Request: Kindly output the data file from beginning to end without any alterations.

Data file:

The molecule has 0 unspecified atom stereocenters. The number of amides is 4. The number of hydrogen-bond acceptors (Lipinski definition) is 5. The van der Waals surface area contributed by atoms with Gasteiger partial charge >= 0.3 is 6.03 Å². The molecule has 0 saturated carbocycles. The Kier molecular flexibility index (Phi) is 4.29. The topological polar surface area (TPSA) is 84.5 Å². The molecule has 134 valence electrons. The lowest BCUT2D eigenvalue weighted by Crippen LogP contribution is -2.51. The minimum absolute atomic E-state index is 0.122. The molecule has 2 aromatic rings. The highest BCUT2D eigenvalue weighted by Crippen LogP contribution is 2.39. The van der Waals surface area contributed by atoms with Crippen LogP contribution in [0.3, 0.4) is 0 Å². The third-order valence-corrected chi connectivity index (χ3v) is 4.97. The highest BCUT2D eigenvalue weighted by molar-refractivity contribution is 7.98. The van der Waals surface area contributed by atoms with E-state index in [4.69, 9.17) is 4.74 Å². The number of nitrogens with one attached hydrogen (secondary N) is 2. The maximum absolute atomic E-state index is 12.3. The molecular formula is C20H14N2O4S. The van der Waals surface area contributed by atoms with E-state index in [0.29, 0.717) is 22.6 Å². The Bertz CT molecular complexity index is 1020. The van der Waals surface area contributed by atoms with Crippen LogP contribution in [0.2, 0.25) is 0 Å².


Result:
The molecule has 0 unspecified atom stereocenters. The number of amides is 4. The number of hydrogen-bond acceptors (Lipinski definition) is 5. The van der Waals surface area contributed by atoms with Gasteiger partial charge >= 0.3 is 6.03 Å². The molecule has 0 saturated carbocycles. The Kier molecular flexibility index (Phi) is 4.29. The topological polar surface area (TPSA) is 84.5 Å². The molecule has 134 valence electrons. The lowest BCUT2D eigenvalue weighted by Crippen LogP contribution is -2.51. The minimum absolute atomic E-state index is 0.122. The molecule has 2 aromatic rings. The highest BCUT2D eigenvalue weighted by Crippen LogP contribution is 2.39. The van der Waals surface area contributed by atoms with Crippen LogP contribution in [0.3, 0.4) is 0 Å². The third-order valence-corrected chi connectivity index (χ3v) is 4.97. The highest BCUT2D eigenvalue weighted by molar-refractivity contribution is 7.98. The van der Waals surface area contributed by atoms with E-state index in [4.69, 9.17) is 4.74 Å². The number of nitrogens with one attached hydrogen (secondary N) is 2. The maximum absolute atomic E-state index is 12.3. The molecular formula is C20H14N2O4S. The van der Waals surface area contributed by atoms with E-state index in [0.29, 0.717) is 22.6 Å². The Bertz CT molecular complexity index is 1020. The van der Waals surface area contributed by atoms with Crippen LogP contribution in [0.2, 0.25) is 0 Å².